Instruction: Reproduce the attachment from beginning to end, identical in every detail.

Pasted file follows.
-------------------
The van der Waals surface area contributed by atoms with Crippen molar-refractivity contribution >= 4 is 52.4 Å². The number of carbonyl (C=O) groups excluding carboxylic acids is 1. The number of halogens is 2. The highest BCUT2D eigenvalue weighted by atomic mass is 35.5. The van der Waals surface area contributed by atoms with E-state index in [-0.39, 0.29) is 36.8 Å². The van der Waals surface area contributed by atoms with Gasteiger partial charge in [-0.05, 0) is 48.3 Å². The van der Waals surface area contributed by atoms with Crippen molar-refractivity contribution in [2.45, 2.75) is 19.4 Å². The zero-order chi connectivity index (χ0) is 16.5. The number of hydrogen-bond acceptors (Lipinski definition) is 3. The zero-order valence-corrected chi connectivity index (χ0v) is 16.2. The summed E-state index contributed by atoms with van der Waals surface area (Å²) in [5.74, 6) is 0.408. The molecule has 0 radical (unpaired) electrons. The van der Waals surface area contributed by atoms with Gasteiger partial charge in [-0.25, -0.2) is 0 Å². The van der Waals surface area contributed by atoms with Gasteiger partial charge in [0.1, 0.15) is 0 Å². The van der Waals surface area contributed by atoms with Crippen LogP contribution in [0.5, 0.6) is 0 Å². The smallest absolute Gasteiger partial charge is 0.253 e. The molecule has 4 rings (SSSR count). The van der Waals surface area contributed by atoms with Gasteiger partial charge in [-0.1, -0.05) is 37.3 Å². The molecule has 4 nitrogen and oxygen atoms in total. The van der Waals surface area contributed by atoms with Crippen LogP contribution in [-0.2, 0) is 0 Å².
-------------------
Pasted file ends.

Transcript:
The van der Waals surface area contributed by atoms with Crippen molar-refractivity contribution >= 4 is 52.4 Å². The number of carbonyl (C=O) groups excluding carboxylic acids is 1. The number of halogens is 2. The highest BCUT2D eigenvalue weighted by atomic mass is 35.5. The van der Waals surface area contributed by atoms with E-state index in [-0.39, 0.29) is 36.8 Å². The van der Waals surface area contributed by atoms with Gasteiger partial charge in [-0.05, 0) is 48.3 Å². The van der Waals surface area contributed by atoms with Crippen molar-refractivity contribution in [2.45, 2.75) is 19.4 Å². The zero-order chi connectivity index (χ0) is 16.5. The number of hydrogen-bond acceptors (Lipinski definition) is 3. The zero-order valence-corrected chi connectivity index (χ0v) is 16.2. The summed E-state index contributed by atoms with van der Waals surface area (Å²) in [5.74, 6) is 0.408. The molecule has 0 radical (unpaired) electrons. The van der Waals surface area contributed by atoms with Gasteiger partial charge in [-0.25, -0.2) is 0 Å². The van der Waals surface area contributed by atoms with Gasteiger partial charge in [0.1, 0.15) is 0 Å². The van der Waals surface area contributed by atoms with Crippen LogP contribution in [0.5, 0.6) is 0 Å². The smallest absolute Gasteiger partial charge is 0.253 e. The molecule has 4 rings (SSSR count). The van der Waals surface area contributed by atoms with Gasteiger partial charge in [-0.1, -0.05) is 37.3 Å². The molecule has 4 nitrogen and oxygen atoms in total. The van der Waals surface area contributed by atoms with Crippen LogP contribution in [-0.2, 0) is 0 Å².